" . . . Journalists should be honest, fair and courageous in gathering, reporting and interpreting information. . . . Avoid undercover or other surreptitious methods of gathering information except when traditional open methods will not yield information vital to the public. Use of such methods should be explained as part of the story." This is part of the "Code of Ethics" of the Society of Professional Journalists, an organization dedicated to protecting and improving journalism.
During a "town-hall" style meeting with the troops in Kuwait, Defense Secretary Donald Rumsfeld asked the 2,300 or so soldiers to ask him "tough questions." Army Spc. Thomas Wilson of the 278th Regimental Combat Team, a Tennessee National Guard outfit, asked, "Why do we soldiers have to dig through local landfills for pieces of scrap metal and compromised ballistic glass to up-armor our vehicles?"
Rumsfeld, seeming a bit rattled by the question, said, "I talked to the general coming out here about the pace at which the vehicles are being armored. They have been brought from all over the world, wherever they're not needed, to a place here where they are needed. I'm told that they are being -- the Army is -- I think it's something like 400 a month are being done. And it's essentially a matter of physics. It isn't a matter of money. It isn't a matter on the part of the Army of desire. It's a matter of production and capability of doing it. As you know, you go to war with the Army you have.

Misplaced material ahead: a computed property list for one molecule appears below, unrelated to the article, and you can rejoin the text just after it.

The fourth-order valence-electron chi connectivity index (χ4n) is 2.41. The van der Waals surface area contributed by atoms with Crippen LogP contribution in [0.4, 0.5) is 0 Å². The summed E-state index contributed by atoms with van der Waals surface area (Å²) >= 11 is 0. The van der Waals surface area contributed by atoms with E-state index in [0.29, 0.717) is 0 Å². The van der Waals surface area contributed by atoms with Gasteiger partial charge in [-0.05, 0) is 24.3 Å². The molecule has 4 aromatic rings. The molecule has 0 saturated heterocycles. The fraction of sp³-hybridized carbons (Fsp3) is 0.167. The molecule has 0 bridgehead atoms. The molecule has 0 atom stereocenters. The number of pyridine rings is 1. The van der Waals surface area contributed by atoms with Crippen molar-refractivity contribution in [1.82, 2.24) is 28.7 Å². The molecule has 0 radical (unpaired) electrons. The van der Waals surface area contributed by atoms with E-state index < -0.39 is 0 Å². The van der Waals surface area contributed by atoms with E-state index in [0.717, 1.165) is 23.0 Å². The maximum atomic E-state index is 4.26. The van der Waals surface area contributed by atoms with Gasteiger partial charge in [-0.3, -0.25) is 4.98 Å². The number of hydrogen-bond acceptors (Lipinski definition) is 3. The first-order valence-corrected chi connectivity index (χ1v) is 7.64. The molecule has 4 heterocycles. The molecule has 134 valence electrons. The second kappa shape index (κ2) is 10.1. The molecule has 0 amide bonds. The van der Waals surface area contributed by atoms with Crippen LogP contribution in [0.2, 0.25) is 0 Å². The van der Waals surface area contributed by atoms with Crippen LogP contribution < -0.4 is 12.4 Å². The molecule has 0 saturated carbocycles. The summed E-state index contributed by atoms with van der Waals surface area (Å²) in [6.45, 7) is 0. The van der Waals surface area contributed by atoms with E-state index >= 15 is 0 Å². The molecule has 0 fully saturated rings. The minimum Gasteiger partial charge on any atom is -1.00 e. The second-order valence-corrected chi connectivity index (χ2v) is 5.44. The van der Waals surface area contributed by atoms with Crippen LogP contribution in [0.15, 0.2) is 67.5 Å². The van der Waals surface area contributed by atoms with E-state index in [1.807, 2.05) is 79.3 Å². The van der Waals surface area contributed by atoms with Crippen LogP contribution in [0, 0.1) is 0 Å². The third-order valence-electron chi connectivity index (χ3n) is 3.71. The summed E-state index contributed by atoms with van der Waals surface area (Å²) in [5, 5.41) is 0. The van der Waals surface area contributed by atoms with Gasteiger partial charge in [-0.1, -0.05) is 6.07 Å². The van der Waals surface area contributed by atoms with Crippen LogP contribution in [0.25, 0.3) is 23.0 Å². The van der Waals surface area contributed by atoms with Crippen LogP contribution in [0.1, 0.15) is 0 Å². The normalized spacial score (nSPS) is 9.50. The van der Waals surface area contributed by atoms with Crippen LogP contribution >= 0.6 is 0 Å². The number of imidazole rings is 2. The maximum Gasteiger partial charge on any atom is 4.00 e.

They're not the Army you might want or wish to have at a later time. Since the Iraq conflict began, the Army has been pressing ahead to produce the armor necessary at a rate that they believe -- it's a greatly expanded rate from what existed previously -- but a rate that they believe is the rate that is all that can be accomplished at this moment . . . "
Certainly whether our soldiers are supplied with the best equipment is a serious matter. But what happened during the question-and-answer in Kuwait raises another issue -- the role of the media. It turns out that a Chattanooga Times Free Press reporter, Edward Lee Pitts, learned the day before that Rumsfeld insisted that only soldiers ask questions. So, according to his own e-mail, the reporter said, " . . . I brought two of [the soldiers I'm embedded with] along with me as my escorts. Beforehand we worked on questions to ask Rumsfeld about the appalling lack of armor their vehicles going into combat have. While waiting for the VIP, I went and found the Sgt. in charge of the microphone for the question and answer session and made sure he knew to get my guys out of the crowd. So during the Q&A session, one of my guys was the second person called on."